The lawsuit lists worries that have been voiced by many Target regulars: that identity thieves could use the stolen data to take out loans, incur charges, file fake tax returns or commit immigration fraud. Kirk complained that she and any other plaintiffs “now face years of constant surveillance of their financial and personal records, monitoring and loss of rights.”
And a suit filed by Orange County resident Colleen Klein accused Target of “misrepresentations, concealments and non-disclosure of its poor, substandard security practices.” She believes “that a portion of the money she paid for retail products at Target was to provide for adequate security to protect her personal information and the security of the credit card she used,” according to the complaint.
Separately, four state attorneys general have their eyes on Target.
In Connecticut, Atty. Gen. George Jepsen sent a letter to the retailer requesting more information on the breach. South Dakota Atty. Gen. Marty Jackley warned shoppers to stay vigilant for unauthorized charges.
New York Atty. Gen. Eric Schneiderman said he sent a letter to Target’s investor relations bureau expressing concern that “there are already reported incidents of identity theft affecting New York consumers.” He later said he would “continue to use every power at my disposal to determine the extent of this breach.”
Similarly, Massachusetts Atty. Gen. Martha Coakley said her office reached out to the retailer to review the circumstances of the breach and how Target plans to address it. She said she will work with her peers nationwide “to determine whether Target had proper safeguards in place to protect consumer information.”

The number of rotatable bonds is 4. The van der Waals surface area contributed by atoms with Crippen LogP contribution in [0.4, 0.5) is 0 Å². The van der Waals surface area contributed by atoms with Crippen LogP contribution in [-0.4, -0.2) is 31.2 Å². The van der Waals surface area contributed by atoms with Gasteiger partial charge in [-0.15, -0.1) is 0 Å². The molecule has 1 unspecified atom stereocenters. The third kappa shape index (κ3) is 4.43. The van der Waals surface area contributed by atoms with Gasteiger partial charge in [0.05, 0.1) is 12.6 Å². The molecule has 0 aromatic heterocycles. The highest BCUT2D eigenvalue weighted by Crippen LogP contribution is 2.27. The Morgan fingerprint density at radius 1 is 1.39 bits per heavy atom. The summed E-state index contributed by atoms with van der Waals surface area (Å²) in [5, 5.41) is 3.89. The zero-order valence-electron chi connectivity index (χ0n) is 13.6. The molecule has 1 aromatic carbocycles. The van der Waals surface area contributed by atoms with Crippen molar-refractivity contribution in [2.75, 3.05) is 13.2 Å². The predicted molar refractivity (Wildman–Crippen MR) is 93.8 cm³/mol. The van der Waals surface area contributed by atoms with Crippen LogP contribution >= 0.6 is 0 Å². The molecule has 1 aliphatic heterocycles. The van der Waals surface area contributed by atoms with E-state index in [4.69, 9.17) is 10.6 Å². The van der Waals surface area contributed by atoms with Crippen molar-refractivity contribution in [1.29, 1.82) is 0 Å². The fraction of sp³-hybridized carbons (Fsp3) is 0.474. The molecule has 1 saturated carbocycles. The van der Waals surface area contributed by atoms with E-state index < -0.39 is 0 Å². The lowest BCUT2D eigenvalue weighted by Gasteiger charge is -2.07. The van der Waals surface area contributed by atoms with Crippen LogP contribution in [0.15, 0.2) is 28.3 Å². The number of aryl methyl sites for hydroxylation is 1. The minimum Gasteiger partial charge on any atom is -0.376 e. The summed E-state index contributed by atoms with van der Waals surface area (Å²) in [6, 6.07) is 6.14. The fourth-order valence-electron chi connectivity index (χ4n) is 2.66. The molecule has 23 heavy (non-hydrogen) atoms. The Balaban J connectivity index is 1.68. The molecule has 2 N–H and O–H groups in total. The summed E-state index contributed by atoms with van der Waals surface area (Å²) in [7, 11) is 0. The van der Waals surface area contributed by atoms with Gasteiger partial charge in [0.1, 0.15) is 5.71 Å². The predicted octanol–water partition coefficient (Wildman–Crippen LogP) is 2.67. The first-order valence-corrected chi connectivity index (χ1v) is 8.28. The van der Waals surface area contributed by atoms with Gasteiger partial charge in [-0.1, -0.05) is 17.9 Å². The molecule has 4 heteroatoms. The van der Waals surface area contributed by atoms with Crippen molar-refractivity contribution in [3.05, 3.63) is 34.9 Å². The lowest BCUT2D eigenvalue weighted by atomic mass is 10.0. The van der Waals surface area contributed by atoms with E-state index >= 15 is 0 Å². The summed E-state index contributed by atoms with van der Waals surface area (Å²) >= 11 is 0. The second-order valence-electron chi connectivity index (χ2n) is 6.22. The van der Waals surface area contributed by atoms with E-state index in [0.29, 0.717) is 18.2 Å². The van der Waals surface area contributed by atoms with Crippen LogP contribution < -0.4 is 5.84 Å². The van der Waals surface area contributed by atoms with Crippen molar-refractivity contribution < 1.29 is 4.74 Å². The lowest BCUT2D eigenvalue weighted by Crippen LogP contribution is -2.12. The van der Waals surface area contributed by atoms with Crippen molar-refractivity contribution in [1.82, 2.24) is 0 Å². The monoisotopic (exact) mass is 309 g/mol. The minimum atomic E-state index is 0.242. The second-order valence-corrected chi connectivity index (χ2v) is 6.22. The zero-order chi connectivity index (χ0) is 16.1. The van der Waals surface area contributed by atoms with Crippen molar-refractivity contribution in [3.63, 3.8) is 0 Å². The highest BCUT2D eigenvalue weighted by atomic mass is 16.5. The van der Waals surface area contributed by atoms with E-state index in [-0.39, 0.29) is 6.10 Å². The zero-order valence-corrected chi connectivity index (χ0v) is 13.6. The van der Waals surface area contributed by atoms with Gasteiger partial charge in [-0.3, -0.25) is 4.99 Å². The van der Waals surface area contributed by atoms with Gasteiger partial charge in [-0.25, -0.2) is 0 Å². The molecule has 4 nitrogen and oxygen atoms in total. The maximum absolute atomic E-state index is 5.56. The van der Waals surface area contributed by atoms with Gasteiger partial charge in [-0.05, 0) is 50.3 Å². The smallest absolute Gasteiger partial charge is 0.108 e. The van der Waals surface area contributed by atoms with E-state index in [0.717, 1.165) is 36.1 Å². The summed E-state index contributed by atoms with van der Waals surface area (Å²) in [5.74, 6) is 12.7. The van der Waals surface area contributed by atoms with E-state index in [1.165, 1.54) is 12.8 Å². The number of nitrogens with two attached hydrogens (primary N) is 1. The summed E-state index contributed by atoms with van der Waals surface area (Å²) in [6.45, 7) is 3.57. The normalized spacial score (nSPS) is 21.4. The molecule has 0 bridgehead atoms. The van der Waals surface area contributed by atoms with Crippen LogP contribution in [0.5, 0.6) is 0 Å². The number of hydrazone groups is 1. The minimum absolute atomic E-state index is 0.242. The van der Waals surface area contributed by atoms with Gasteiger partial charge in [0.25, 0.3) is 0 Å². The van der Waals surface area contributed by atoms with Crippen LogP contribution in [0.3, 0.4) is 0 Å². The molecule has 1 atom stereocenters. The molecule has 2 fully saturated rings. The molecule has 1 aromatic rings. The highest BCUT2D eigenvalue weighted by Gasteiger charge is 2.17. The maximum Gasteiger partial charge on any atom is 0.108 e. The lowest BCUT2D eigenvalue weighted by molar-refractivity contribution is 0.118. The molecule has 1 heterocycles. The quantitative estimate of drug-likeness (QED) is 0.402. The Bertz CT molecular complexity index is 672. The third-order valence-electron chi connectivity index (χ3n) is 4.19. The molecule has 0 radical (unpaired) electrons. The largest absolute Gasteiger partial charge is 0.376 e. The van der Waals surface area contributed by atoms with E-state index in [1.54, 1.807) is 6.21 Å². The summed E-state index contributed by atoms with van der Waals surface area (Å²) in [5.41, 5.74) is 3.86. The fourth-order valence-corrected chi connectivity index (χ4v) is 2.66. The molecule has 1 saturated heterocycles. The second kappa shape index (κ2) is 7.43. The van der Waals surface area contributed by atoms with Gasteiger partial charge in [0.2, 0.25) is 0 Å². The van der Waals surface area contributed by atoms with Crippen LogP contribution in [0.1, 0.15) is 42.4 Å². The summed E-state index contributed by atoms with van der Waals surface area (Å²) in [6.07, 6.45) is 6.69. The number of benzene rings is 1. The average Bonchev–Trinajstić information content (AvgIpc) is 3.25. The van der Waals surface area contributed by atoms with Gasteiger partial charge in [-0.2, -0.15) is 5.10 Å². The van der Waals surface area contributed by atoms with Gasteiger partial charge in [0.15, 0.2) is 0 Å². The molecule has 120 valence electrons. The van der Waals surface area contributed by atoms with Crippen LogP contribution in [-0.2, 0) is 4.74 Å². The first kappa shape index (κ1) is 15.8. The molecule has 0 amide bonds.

Target said Friday that it has begun contacting customers whose email addresses it has on file and who shopped in a U.S. store with a credit or debit card during the affected time. The company expects to finish sending the emails by the end of the weekend and emphasized that the communiques are “absolutely not an indication that there has been, or will be, fraud” on customers’ cards.
So far, Target said it has heard of very few reports of actual fraud. The retailer said that PINs don’t appear to have been affected, which means criminals shouldn’t be able to withdraw cash from an ATM with fraudulently obtained debit card data.
Also spared, according to Target: shoppers’ dates of birth and Social Security numbers.
Target said it alerted Visa, MasterCard, Discover and American Express to card numbers that might have been affected. The card networks are forwarding the numbers to financial institutions to provide an extra layer of fraud monitoring, Target said.
“We want to reassure guests that they will not be held financially responsible for any credit card or debit card fraud,” the company said in a statement.
Target Chief Executive Gregg Steinhafel issued a statement Friday afternoon about the fiasco in which he said that affected customers will have access to free credit monitoring services to provide them “with extra assurance.”
He also promised shoppers a 10% discount in U.S. stores Saturday and Sunday.
“We recognize this has been confusing and disruptive during an already busy holiday season,” he said.